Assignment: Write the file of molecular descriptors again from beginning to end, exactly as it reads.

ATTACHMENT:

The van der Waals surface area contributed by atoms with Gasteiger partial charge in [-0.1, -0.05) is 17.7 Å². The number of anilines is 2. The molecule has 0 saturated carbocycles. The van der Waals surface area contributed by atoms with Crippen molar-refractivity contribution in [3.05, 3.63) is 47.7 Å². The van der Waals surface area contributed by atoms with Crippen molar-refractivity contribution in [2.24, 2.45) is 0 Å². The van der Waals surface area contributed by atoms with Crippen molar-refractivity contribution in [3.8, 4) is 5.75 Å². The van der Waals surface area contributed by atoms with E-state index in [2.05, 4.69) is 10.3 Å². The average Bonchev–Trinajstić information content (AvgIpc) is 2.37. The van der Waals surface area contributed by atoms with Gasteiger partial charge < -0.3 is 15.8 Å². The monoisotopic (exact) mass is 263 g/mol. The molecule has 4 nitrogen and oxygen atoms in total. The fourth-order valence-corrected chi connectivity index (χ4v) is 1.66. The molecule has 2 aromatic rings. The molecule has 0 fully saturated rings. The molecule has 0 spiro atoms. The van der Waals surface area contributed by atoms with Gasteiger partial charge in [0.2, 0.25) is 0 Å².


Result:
The van der Waals surface area contributed by atoms with Gasteiger partial charge in [-0.1, -0.05) is 17.7 Å². The number of anilines is 2. The molecule has 0 saturated carbocycles. The van der Waals surface area contributed by atoms with Crippen molar-refractivity contribution in [3.05, 3.63) is 47.7 Å². The van der Waals surface area contributed by atoms with Crippen molar-refractivity contribution in [2.24, 2.45) is 0 Å². The van der Waals surface area contributed by atoms with Crippen molar-refractivity contribution in [3.8, 4) is 5.75 Å². The van der Waals surface area contributed by atoms with E-state index in [2.05, 4.69) is 10.3 Å². The average Bonchev–Trinajstić information content (AvgIpc) is 2.37. The van der Waals surface area contributed by atoms with Gasteiger partial charge < -0.3 is 15.8 Å². The monoisotopic (exact) mass is 263 g/mol. The molecule has 4 nitrogen and oxygen atoms in total. The fourth-order valence-corrected chi connectivity index (χ4v) is 1.66. The molecule has 2 aromatic rings. The molecule has 0 fully saturated rings. The molecule has 0 spiro atoms. The van der Waals surface area contributed by atoms with Gasteiger partial charge in [0.2, 0.25) is 0 Å².